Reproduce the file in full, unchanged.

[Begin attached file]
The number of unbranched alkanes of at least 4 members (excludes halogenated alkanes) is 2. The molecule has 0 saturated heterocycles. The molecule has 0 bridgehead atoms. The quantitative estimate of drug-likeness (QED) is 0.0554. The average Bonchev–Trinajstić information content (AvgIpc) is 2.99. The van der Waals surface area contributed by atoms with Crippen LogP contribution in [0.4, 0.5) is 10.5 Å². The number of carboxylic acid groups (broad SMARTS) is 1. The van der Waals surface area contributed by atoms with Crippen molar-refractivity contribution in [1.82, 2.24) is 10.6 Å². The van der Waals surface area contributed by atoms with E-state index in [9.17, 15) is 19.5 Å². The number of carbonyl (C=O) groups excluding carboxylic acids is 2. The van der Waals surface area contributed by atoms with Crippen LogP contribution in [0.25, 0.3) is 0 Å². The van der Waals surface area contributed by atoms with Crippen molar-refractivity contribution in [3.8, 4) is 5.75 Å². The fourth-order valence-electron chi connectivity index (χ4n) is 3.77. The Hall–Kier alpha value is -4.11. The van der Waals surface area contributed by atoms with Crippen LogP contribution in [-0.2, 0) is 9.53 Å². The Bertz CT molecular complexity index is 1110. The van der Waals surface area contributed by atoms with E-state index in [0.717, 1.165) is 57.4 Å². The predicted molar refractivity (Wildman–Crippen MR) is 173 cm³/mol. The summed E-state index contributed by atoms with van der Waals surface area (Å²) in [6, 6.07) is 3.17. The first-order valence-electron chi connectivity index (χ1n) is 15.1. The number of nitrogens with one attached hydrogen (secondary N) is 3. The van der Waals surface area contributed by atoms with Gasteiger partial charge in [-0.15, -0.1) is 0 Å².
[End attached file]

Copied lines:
The number of unbranched alkanes of at least 4 members (excludes halogenated alkanes) is 2. The molecule has 0 saturated heterocycles. The molecule has 0 bridgehead atoms. The quantitative estimate of drug-likeness (QED) is 0.0554. The average Bonchev–Trinajstić information content (AvgIpc) is 2.99. The van der Waals surface area contributed by atoms with Crippen LogP contribution in [0.4, 0.5) is 10.5 Å². The number of carboxylic acid groups (broad SMARTS) is 1. The van der Waals surface area contributed by atoms with Crippen molar-refractivity contribution in [1.82, 2.24) is 10.6 Å². The van der Waals surface area contributed by atoms with E-state index in [9.17, 15) is 19.5 Å². The number of carbonyl (C=O) groups excluding carboxylic acids is 2. The van der Waals surface area contributed by atoms with Crippen LogP contribution in [0.25, 0.3) is 0 Å². The van der Waals surface area contributed by atoms with Crippen molar-refractivity contribution in [3.8, 4) is 5.75 Å². The fourth-order valence-electron chi connectivity index (χ4n) is 3.77. The Hall–Kier alpha value is -4.11. The van der Waals surface area contributed by atoms with Crippen LogP contribution in [-0.2, 0) is 9.53 Å². The Bertz CT molecular complexity index is 1110. The van der Waals surface area contributed by atoms with E-state index in [0.717, 1.165) is 57.4 Å². The predicted molar refractivity (Wildman–Crippen MR) is 173 cm³/mol. The summed E-state index contributed by atoms with van der Waals surface area (Å²) in [6, 6.07) is 3.17. The first-order valence-electron chi connectivity index (χ1n) is 15.1. The number of nitrogens with one attached hydrogen (secondary N) is 3. The van der Waals surface area contributed by atoms with Gasteiger partial charge in [-0.15, -0.1) is 0 Å².